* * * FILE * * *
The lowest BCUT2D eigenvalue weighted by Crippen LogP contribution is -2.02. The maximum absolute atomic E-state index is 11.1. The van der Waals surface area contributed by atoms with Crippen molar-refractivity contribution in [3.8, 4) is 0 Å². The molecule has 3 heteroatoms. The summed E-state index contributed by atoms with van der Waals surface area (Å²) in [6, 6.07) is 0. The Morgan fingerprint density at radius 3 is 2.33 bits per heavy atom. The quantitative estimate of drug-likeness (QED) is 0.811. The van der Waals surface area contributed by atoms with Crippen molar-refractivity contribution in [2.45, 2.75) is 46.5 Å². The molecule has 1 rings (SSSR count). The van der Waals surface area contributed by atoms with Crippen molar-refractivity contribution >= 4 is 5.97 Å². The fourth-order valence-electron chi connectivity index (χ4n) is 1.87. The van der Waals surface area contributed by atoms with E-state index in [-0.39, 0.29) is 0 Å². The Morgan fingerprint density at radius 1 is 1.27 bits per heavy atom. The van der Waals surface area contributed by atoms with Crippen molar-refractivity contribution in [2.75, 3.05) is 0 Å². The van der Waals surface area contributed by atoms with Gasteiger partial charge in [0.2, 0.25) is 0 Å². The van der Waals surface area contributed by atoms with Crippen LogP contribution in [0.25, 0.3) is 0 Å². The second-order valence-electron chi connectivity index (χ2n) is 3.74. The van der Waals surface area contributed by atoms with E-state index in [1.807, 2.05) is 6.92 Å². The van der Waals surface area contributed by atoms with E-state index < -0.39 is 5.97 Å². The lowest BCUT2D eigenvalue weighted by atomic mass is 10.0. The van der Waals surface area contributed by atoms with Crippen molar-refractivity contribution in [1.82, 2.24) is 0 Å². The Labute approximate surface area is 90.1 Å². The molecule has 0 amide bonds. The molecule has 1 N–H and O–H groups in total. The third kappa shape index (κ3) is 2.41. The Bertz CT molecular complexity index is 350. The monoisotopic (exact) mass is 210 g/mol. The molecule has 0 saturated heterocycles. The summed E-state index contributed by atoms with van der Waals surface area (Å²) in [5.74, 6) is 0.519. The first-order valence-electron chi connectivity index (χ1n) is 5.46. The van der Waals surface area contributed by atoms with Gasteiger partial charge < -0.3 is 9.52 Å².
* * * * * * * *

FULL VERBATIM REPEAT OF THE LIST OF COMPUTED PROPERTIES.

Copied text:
The lowest BCUT2D eigenvalue weighted by Crippen LogP contribution is -2.02. The maximum absolute atomic E-state index is 11.1. The van der Waals surface area contributed by atoms with Crippen molar-refractivity contribution in [3.8, 4) is 0 Å². The molecule has 3 heteroatoms. The summed E-state index contributed by atoms with van der Waals surface area (Å²) in [6, 6.07) is 0. The Morgan fingerprint density at radius 3 is 2.33 bits per heavy atom. The quantitative estimate of drug-likeness (QED) is 0.811. The van der Waals surface area contributed by atoms with Crippen molar-refractivity contribution in [2.45, 2.75) is 46.5 Å². The molecule has 1 rings (SSSR count). The van der Waals surface area contributed by atoms with Crippen molar-refractivity contribution >= 4 is 5.97 Å². The fourth-order valence-electron chi connectivity index (χ4n) is 1.87. The van der Waals surface area contributed by atoms with E-state index in [-0.39, 0.29) is 0 Å². The Morgan fingerprint density at radius 1 is 1.27 bits per heavy atom. The van der Waals surface area contributed by atoms with Crippen molar-refractivity contribution in [2.75, 3.05) is 0 Å². The van der Waals surface area contributed by atoms with Gasteiger partial charge in [0.2, 0.25) is 0 Å². The van der Waals surface area contributed by atoms with Crippen LogP contribution in [0.25, 0.3) is 0 Å². The second-order valence-electron chi connectivity index (χ2n) is 3.74. The van der Waals surface area contributed by atoms with E-state index in [1.807, 2.05) is 6.92 Å². The van der Waals surface area contributed by atoms with E-state index < -0.39 is 5.97 Å². The lowest BCUT2D eigenvalue weighted by atomic mass is 10.0. The van der Waals surface area contributed by atoms with Crippen molar-refractivity contribution in [1.82, 2.24) is 0 Å². The Labute approximate surface area is 90.1 Å². The molecule has 0 amide bonds. The molecule has 1 N–H and O–H groups in total. The third kappa shape index (κ3) is 2.41. The Bertz CT molecular complexity index is 350. The monoisotopic (exact) mass is 210 g/mol. The molecule has 0 saturated heterocycles. The summed E-state index contributed by atoms with van der Waals surface area (Å²) in [5.74, 6) is 0.519. The first-order valence-electron chi connectivity index (χ1n) is 5.46. The van der Waals surface area contributed by atoms with Gasteiger partial charge < -0.3 is 9.52 Å².